Food for thought and health

Lately I’ve been making my husband and children a little nervous. They are concerned that at this late stage in my life I am turning into a hippy. Or at least that’s the way they see it. You see I’ve spent the last few months making changes to both the way we eat and the way we deal with the small bumps and bruises, sniffles and snuffles of daily life.    
Yes, I’m going organic.

This does not mean that I have suddenly become a card carrying member of PETA (People for the Ethical Treatment of Animals). There are no vegetarians in my house, nor will there ever be I’m sure. It’s a healthy lifestyle and all that but my husband is a confirmed carnivore and I can take changing his diet only so far if I want to avoid an all- out revolution in my home. Some things are sacred and in his mind his Sunday morning bacon is one of those things.

Like many women, I plan for, shop and cook all of the meals in our home. I am also in charge of ordering the pizza on the days when none of the planning, shopping and cooking happens. So I feel a great responsibility that the food I give my family helps rather than hurts them.  The kind of food that is available to us in grocery stores over the last generation has widened greatly but I’m not always sure that is a good thing. Is it a good thing to eat out of season fruit that has been making its way toward you for weeks from places thousands of miles away? Is it a good thing to rip open a box and use food that is more chemical preservative than actual food?  

In the Book of Genesis God entrusts all of creation to the man and woman.  Essentially to all of us. He gave us an earth full of resources which were designed to work with our bodies to produce good health in abundance.  Instead, in the name of big business, we have manufactured our food to the point that it does the opposite. It might be cheaper and easier but it isn’t really better for us. We are a society that is sicker, heavier and less mobile than generations past and we can probably attribute a lot of that to the way we eat.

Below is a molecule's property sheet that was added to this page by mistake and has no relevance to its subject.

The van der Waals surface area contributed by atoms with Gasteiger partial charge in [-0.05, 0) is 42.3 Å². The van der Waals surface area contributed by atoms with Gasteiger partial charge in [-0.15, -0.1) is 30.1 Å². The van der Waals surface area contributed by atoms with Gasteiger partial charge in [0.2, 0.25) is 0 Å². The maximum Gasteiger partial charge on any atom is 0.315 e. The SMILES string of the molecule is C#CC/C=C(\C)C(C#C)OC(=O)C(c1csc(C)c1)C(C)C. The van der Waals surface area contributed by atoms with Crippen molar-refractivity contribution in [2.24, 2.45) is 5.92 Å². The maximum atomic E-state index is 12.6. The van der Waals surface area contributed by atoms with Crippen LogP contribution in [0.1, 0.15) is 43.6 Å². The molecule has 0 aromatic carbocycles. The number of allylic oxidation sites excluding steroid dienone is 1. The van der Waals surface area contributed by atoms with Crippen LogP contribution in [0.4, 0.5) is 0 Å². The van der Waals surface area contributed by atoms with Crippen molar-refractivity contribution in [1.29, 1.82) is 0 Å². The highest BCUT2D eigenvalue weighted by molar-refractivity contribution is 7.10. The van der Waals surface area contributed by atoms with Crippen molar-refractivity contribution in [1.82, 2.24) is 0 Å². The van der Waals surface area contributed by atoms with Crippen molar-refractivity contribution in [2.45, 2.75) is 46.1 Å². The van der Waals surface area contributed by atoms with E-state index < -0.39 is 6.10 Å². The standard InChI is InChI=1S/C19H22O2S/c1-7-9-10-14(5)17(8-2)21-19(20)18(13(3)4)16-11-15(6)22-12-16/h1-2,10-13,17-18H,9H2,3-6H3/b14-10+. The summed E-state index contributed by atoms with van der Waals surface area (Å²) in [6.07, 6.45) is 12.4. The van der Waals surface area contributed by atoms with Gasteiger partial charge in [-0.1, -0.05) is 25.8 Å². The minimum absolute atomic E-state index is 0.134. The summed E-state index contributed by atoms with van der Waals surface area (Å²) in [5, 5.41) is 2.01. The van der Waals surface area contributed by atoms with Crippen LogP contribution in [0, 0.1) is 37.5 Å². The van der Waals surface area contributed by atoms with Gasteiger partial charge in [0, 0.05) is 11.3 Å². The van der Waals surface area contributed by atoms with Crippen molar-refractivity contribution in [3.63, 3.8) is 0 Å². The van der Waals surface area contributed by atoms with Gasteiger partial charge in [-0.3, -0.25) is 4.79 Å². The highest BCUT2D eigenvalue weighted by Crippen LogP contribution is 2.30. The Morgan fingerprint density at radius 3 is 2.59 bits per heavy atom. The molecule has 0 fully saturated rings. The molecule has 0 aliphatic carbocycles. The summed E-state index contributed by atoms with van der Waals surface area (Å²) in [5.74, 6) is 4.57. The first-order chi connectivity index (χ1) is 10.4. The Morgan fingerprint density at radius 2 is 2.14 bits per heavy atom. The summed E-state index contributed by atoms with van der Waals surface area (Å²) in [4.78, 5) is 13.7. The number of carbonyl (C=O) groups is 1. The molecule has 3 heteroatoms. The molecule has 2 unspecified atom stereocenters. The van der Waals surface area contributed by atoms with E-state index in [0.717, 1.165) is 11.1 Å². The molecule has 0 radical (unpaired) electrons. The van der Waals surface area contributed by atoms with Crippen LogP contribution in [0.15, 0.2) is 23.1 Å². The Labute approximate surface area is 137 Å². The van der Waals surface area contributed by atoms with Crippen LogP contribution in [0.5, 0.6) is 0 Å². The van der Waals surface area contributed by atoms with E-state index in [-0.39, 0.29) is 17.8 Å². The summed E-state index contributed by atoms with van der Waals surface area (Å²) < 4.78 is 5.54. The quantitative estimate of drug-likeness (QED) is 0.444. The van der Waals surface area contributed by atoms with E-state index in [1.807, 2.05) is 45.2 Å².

This isn’t a column about dieting. I’m still chubby. This is the time of year that people make all those resolutions about dieting and if you are one of those people (I am) go for it and God bless you. An organic or more natural foods diet isn’t really lower in calories; butter after all is natural, but it will fill you up quicker and since the nutrients are more present in your food you will feel better. So in theory it will be easier to take the flight of stairs or get off the couch and go for a walk.  
This is less about weight loss and more about knowing what is going into your body. God intended for us to use the earth. It is helpful to both the local economy and our digestion to use what is produced locally here on Long Island and even a little further afield.  I recently joined a CSA (Community Supported Agriculture) whereby I pay a fee and receive a share in the harvest of a Long Island farm. Every week during the season I will receive a delivery of fresh produce. The challenge will be to make something out of that which my family will enjoy eating without dowsing it in a pasteurized cheese product.  But I am up for the challenge. I want to give my children the gift of God’s plan for their bodies by encouraging them to eat what is available from the earth as often as possible.

This fall we purchased a share in a grass fed cow and had it butchered. The meat is delicious and it was fairly local having been raised on a farm in Pennsylvania. This keeps a small business in operation and provides good nutrition for my family.

I want you to know, so as to make a full disclosure, there are Oreos in my cupboard. It’s a process. However the small changes I’ve made so far have been helpful in keeping us healthy in this cold and flu season. Good vitamins for everyone and lots of fruit and vegetables in season; fats and sweets in smaller doses and cooking more from scratch. Hopefully this way our bodies can become more like the temples that God planned for us and He can bless our efforts to live a healthy life. And if I became skinny in the process, well, I wouldn’t hate that either.